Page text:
Section 27(1) of the BC Human Rights Code allows the BC Human Rights Tribunal discretion to dismiss a complaint when it determines that any of the following apply:
(a) the complaint or that part of the complaint is not within the jurisdiction of the tribunal;
(b) the acts or omissions alleged in the complaint or that part of the complaint do not contravene this Code;
(c) there is no reasonable prospect that the complaint will succeed;
(d) proceeding with the complaint or that part of the complaint would not
(i) benefit the person, group or class alleged to have been discriminated against, or
(ii) further the purposes of this Code;
(e) the complaint or that part of the complaint was filed for improper motives or made in bad faith;
(f) the substance of the complaint or that part of the complaint has been appropriately dealt with in another proceeding;
(g) the contravention alleged in the complaint or that part of the complaint occurred more than one year before the complaint was filed unless the complaint or that part of the complaint was accepted under section 22 (3).
In these applications, the onus is on the respondent to establish the basis for dismissal.
Section 27(1)(c), regarding no reasonable prospect of success, is one of the most commonly cited reasons for dismissing a complaint. In these applications, the overarching question is whether there is no reasonable prospect that the complainant can establish the facts necessary to prove their case, or whether it is reasonably certain that the respondent could justify their conduct at a hearing.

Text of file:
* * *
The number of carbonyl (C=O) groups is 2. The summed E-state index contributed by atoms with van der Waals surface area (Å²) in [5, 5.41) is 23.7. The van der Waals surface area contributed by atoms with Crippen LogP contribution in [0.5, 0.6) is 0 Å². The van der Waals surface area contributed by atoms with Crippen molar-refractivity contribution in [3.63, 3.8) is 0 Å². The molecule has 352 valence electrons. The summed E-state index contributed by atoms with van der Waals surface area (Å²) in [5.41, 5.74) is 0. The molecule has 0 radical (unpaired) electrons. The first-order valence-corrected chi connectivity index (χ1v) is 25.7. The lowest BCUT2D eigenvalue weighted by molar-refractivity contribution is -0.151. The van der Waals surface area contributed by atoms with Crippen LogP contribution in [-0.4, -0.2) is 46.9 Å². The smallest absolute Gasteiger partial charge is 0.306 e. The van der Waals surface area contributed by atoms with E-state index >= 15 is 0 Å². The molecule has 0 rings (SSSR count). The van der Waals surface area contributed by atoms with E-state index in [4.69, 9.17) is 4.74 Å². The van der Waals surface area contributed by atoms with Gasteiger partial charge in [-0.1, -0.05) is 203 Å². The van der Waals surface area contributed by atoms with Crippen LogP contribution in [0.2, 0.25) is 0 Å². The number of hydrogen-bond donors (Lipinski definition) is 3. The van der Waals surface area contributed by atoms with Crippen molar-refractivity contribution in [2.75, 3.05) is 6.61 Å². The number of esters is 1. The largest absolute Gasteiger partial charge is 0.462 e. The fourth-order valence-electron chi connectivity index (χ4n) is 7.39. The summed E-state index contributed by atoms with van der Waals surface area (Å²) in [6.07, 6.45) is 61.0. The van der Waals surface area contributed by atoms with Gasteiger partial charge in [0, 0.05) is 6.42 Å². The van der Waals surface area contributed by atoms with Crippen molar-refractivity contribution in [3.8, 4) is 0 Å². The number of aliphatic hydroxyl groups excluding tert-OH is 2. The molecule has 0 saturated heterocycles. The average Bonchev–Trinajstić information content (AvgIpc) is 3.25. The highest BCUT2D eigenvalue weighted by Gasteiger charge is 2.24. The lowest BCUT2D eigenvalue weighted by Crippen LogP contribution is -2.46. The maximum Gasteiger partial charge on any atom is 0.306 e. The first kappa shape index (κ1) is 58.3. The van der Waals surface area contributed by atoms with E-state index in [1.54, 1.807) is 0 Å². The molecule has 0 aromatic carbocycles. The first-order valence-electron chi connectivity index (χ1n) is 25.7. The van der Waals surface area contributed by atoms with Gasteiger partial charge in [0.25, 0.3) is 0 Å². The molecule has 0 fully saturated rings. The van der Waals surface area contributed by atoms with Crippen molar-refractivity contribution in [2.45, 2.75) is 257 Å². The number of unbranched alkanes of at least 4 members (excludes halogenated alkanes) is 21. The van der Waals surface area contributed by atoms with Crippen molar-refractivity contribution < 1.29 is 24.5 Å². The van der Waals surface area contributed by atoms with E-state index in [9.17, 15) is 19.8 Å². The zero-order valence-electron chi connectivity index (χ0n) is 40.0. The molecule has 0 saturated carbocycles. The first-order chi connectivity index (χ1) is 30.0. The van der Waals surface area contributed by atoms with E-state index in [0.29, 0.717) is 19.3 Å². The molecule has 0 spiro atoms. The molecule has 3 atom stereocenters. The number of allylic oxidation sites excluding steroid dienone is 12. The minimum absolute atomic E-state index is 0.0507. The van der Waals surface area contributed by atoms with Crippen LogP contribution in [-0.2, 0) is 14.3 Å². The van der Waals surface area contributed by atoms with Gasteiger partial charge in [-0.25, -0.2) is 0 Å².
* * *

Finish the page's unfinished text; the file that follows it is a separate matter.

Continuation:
It is part of the Tribunal’s gatekeeping function, so that it can remove complaints which “do not warrant the time and expense of a hearing”: Workers’ Compensation Appeal Tribunal v. Hill, 2011 BCCA 49 at para. 27; Berezoutskaia v. British Columbia (Human Rights Tribunal), 2006 BCCA 95, leave to appeal ref’d  S.C.C.A.
In these applications, the tribunal does not make findings of fact. However, it assesses the evidence as follows according to the decision of Dolinsky v. NAI Goodard and Smith, 2020 BCHRT 130 at paragraph 47:
It looks for internal and external consistency, places the evidence in context, considers the overall relationship of the parties, and considers all the circumstances in which the alleged acts of discrimination occurred. On this basis, the Tribunal gauges the relative strengths and weaknesses of the case and determines what aspects of the complaint do not rise above conjecture and, in light of all the material, have no reasonable prospect of success: Ritchie v. Central Okanagan Search and Rescue Society and others, 2016 BCHRT 110 at para. 120.
The Tribunal will consider all evidence before it to examines the merits of the complaint. It will determine that a hearing is unwarranted if there is no reasonable prospect that the member hearing the complaint could make findings of fact necessary to support the complaint. It may only consider evidence that is before it in making its decisions. Evidence that might be available at a hearing is not considered.